He is a politician for the TV era. But unlike many gameshow hosts whose ratings are falling, Nick Clegg still has one of the best gigs in town.
By Alex Stevenson in Birmingham Follow @alex__stevenson
Now that the Liberal Democrats are in government the character of their conference has changed. It is more corporate, more big business. Its fringe events are more likely to be about tax regulation than electoral reform, about helping small businesses rather than saving whales.
Yet some things never change. This is a party that refuses to shell out the copyright payments for proper music. Its tinned, generic background music, deployed as Nick Clegg strode out to deliver his second conference speech as a Cabinet minister, helped reassure the audience that some things never change.
For this speech Clegg, who is viewed a long way from his party's grassroots in political terms, was placed in the middle of them, his podium surrounded by supporters squinting in the bright lights. The positioning may have been because strategists wanted to prevent him making a bid for freedom halfway through. Or it may have been because the spinners wanted to demonstrate that he is one of them. Working with the Tories, yes, but still a Liberal Democrat. Honest.
He did not bound on to the stage with a spring in his step, like a jaunty stand-up (that sort of work is left to the likes of Tim Farron and Sarah Teather). Instead he plodded on looking rather embarrassed. He let the party know why in his first few lines. "We've lost support, we've lost councillors, and we lost a referendum." Ouch! He was speaking very slowly, to emphasise how miserable this all was to him. The party watched him, silently.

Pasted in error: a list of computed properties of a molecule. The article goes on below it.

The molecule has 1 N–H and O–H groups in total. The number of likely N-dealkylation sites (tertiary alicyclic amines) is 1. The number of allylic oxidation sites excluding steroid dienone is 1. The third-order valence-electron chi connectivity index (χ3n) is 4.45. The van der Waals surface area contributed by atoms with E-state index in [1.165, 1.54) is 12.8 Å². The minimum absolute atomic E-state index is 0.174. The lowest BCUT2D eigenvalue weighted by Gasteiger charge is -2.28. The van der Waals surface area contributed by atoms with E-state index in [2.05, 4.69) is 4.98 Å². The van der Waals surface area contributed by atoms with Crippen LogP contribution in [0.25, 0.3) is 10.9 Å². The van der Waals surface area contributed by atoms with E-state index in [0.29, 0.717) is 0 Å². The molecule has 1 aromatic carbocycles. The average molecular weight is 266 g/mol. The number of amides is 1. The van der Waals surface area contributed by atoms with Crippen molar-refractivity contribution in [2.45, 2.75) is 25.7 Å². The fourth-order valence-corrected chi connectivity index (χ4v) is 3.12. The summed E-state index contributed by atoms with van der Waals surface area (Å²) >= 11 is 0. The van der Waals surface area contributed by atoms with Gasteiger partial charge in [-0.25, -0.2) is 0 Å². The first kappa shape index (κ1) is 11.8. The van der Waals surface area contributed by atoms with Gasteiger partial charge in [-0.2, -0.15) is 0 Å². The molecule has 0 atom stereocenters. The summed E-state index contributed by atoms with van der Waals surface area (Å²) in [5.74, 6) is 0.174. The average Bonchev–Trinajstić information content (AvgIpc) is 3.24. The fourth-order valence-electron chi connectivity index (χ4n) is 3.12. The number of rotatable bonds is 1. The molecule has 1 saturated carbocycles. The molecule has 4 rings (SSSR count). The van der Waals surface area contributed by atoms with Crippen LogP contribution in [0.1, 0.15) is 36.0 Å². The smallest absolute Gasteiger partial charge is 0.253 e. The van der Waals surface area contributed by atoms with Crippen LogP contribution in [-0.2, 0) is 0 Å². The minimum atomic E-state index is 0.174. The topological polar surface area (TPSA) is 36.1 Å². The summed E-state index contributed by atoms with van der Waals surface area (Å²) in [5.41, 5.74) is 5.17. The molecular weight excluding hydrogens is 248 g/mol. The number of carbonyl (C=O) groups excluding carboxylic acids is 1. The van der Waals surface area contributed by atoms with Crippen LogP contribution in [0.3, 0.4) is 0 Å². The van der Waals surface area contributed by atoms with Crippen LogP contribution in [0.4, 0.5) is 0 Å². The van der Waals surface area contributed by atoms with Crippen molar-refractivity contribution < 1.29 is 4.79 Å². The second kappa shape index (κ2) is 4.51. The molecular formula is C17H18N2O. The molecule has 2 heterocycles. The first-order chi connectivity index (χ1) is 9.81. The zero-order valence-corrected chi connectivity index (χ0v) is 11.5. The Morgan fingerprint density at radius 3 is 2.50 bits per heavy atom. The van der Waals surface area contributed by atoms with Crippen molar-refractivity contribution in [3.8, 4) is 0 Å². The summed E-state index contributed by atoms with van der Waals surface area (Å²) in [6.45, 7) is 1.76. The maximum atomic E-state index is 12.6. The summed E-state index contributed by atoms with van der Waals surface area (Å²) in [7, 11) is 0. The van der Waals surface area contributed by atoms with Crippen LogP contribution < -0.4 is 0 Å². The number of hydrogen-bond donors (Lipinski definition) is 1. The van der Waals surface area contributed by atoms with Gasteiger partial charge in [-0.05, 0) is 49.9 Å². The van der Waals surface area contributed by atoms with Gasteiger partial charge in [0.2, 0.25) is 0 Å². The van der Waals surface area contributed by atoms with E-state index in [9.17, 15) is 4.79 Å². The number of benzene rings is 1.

Clegg soon got going, notching up the first of his 28 rounds of applause (I counted) with something about the liberal spirit. He delivered most of his speech carefully and methodically, like someone who feels confident of the theory and is now tentatively putting it into practice. But there were some moments of passion, which you could tell was his intention because of all the shouting.
I was particularly struck by the way he said the word "agonisingly", scrunching up his face for the first syllable without any word coming out. Looking back, it felt like his face was frozen in this manner for maybe three or four seconds. But perhaps I am misremembering it.
Clegg's delivery is just a little too mechanical, a little too staged. The sad smile of regret as he laments those who don't get his tuition fees policy. The nod to the person in the audience he's referencing - so clichéd! Did the Lib Dems find their leader by looking through archive footage of 1980s gameshows?
Still, the Liberal Democrats love a trier. They especially love someone who isn't an establishment figure. "We are in nobody's pocket!" he said in what speechwriters had indicated beforehand would be the key paragraph. They applauded, and applauded, and kept on applauding. Clegg, who seemed in a hurry, shushed them. "I get it, you agree with that," he said, ad libbing fearlessly. What box office coolness! A low murmur of appreciation rippled around.
It was not all applause, of course. Looking at a copy of the speech in front of me, I thoroughly expected him to go for a round of applause after a line on the NHS. Oddly, he didn't, downplaying the delivery and moving swiftly on. Perhaps he does have some skill at recognising the sore spots, after all.
After wrapping up with a very neat little morsel or two about the future there came the usual frenzied applause, the media scrum, the waving arm emerging from somewhere in the middle of it all. The whole hall stood to applaud. Or did it? Looking around, I could see rows and rows of empty seats where there was simply nobody to stand up.
Perhaps these were the chairs whose occupants lost their seats in May's local elections. They are gone, and many will never return. For some of those who rose to applaud this time last year, Clegg's words today have come far too late.
Right now that didn't matter. The time had come for plaudits and praise. And in the centre of it all, the delighted smile of a man playing his part as best he can. When it comes to tonight's primetime television - and what else really matters, in modern politics? - he will be the star.